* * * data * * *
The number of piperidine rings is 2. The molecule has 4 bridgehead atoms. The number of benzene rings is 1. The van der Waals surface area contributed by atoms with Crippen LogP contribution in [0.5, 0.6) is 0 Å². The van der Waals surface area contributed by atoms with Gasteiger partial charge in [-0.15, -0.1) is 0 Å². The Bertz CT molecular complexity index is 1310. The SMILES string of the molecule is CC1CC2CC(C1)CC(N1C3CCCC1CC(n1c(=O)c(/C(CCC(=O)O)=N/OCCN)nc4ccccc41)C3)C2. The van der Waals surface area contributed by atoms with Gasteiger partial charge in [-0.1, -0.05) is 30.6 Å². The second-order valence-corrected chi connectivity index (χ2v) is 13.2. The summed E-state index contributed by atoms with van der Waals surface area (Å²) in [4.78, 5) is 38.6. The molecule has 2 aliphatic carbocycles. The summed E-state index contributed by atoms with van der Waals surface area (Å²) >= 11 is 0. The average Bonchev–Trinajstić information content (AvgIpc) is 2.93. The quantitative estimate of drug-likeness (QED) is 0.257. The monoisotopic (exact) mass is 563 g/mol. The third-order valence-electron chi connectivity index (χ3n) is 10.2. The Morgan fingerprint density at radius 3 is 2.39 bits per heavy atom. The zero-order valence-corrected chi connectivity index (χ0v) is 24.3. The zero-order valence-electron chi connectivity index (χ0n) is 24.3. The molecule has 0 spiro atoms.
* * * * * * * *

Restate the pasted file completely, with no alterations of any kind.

The number of piperidine rings is 2. The molecule has 4 bridgehead atoms. The number of benzene rings is 1. The van der Waals surface area contributed by atoms with Crippen LogP contribution in [0.5, 0.6) is 0 Å². The van der Waals surface area contributed by atoms with Gasteiger partial charge in [-0.15, -0.1) is 0 Å². The Bertz CT molecular complexity index is 1310. The SMILES string of the molecule is CC1CC2CC(C1)CC(N1C3CCCC1CC(n1c(=O)c(/C(CCC(=O)O)=N/OCCN)nc4ccccc41)C3)C2. The van der Waals surface area contributed by atoms with Gasteiger partial charge in [-0.1, -0.05) is 30.6 Å². The second-order valence-corrected chi connectivity index (χ2v) is 13.2. The summed E-state index contributed by atoms with van der Waals surface area (Å²) in [4.78, 5) is 38.6. The molecule has 2 aliphatic carbocycles. The summed E-state index contributed by atoms with van der Waals surface area (Å²) >= 11 is 0. The average Bonchev–Trinajstić information content (AvgIpc) is 2.93. The quantitative estimate of drug-likeness (QED) is 0.257. The monoisotopic (exact) mass is 563 g/mol. The third-order valence-electron chi connectivity index (χ3n) is 10.2. The Morgan fingerprint density at radius 3 is 2.39 bits per heavy atom. The zero-order valence-corrected chi connectivity index (χ0v) is 24.3. The zero-order valence-electron chi connectivity index (χ0n) is 24.3. The molecule has 0 spiro atoms.